This LRC/ETH price feed will then be multiplied by Chainlink’s widely used ETH/USD price feed, to gather an LRC/USD rate. This LRC/USD rate will be referenced by DEX owners to ensure they have the appropriate amount of LRC at stake. If they drop below the USD threshold, there will be a time window where they can quickly adjust and add more LRC.

Importantly, this LRC/USD rate will also be referenced for slashing penalties, such as when a DEX allows a reversion. A reversion means that a DEX has failed to provide a proof for a batch they committed to — for malicious or innocuous reasons. Either way, a reversion is a disruption to traders (and potentially harmful to their profit), so reversions result in a slashing penalty. As seen in the parameter list, a reversion currently costs a DEX owner 5,000 LRC, but again, this must be denominated in USD to be of significance. [Note, this parameter will be much higher, it is only low because v3 has just been deployed.]

The fact that we are referencing an LRC/ETH feed, but can freely multiply it with the reliable ETH/USD feed gives the protocol greater flexibility — it can reference in only LRC/ETH terms in other areas as needed.

This integration required a level of confidence because, as we’ve seen in other projects this year, a faulty price feed can be the largest, insidious attack vector. For example, if a DEX could easily or cheaply manipulate the LRC/USD price feed, they can attack/annoy their users, without a steep slashing cost to pay. Fortunately, given v3’s design, a DEX can never arbitrarily steal user funds even in a worst case scenario.

Future Integrations

Both teams are excited to work together and share similar philosophies in their respective track, focusing heavily on engineering and security.

Just as Loopring feels confident in using Chainlink’s network for secure and reliable oracles, Chainlink is thrilled to integrate into a leading DEX protocol that has pushed forward on scalability without sacrificing security.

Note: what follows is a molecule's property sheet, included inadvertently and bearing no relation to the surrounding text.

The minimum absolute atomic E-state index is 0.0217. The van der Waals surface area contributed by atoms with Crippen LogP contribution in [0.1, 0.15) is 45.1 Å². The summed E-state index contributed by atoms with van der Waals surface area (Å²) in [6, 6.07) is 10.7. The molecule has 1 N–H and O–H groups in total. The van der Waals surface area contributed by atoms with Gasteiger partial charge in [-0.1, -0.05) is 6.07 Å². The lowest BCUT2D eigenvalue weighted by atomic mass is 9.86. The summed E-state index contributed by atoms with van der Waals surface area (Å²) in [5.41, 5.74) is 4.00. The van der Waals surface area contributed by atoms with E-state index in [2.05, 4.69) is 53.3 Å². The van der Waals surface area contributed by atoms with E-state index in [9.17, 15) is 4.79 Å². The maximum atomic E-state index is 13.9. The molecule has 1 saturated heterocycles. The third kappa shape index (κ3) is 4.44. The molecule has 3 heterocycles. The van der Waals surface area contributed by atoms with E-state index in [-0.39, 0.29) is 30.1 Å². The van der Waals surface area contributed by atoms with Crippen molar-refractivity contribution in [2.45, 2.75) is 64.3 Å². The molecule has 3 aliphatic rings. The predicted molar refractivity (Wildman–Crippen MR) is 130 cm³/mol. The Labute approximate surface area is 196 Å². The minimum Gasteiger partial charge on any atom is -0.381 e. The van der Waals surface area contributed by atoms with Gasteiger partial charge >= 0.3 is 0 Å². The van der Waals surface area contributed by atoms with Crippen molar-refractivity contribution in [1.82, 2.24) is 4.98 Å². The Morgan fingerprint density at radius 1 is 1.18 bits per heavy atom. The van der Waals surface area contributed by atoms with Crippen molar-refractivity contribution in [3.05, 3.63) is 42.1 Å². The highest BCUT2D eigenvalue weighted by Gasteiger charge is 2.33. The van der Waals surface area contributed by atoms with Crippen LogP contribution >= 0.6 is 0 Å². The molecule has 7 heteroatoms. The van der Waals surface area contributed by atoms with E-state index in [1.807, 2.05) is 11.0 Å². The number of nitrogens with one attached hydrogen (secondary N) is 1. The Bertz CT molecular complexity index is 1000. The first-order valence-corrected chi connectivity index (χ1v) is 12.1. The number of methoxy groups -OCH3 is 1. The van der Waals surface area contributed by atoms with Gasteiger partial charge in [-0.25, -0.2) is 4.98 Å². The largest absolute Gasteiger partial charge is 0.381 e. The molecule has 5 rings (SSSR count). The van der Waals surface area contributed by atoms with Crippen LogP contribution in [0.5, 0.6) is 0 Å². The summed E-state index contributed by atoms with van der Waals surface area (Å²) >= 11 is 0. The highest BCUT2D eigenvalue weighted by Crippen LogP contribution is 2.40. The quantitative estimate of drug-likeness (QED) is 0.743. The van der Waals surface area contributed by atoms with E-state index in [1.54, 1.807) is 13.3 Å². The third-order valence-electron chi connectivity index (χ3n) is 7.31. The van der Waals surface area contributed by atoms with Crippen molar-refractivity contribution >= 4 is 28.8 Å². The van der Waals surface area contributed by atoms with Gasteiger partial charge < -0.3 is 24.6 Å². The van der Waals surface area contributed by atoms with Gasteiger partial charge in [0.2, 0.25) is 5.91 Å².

The next areas for integration will center more around products & services:

  • Advanced order types, where secure price feeds of listed trading pairs are required to trigger actions. This would be an integration with Loopring’s relayer-as-a-service, named Lightcone.
  • Other token prices, for Loopring’s Hebao Wallet and DEX, to appropriately enforce allowance for meta-transactions, etc.
  • Loopring DEXes providing reliable source data via its DEX browser.

“We’re excited to work with an ambitious project like Loopring and provide their DEX protocol access to secure and reliable data oracles in a customizable manner that fits their needs. By adding decentralized oracles to their off-chain solution, Loopring is pioneering the next iteration of secure, scalable DEX protocols. We’re thrilled to aid their team in making this a fully-functional reality.” — Sergey Nazarov, Co-Founder of Chainlink

“Working with Chainlink for v3’s oracle requirements made perfect sense, and the process has been smooth and tailored to our use case. We will continue advancing the inherently aligned interests of exchange protocols and oracle networks — both well aware that a system is only as secure as its weakest link. More than anything, we appreciate the fact that they are equally unwilling as us to compromise on security guarantees — that’s what stands out.” — Daniel Wang, Co-Founder of Loopring

For more information about Chainlink, please visit the Chainlink website, Blog, Twitter or Reddit. For developers, visit the developer documentation.

For more information about Loopring, please visit the Loopring website, Blog, Twitter, Telegram, or Newsletter. For developers, please visit the GitHub.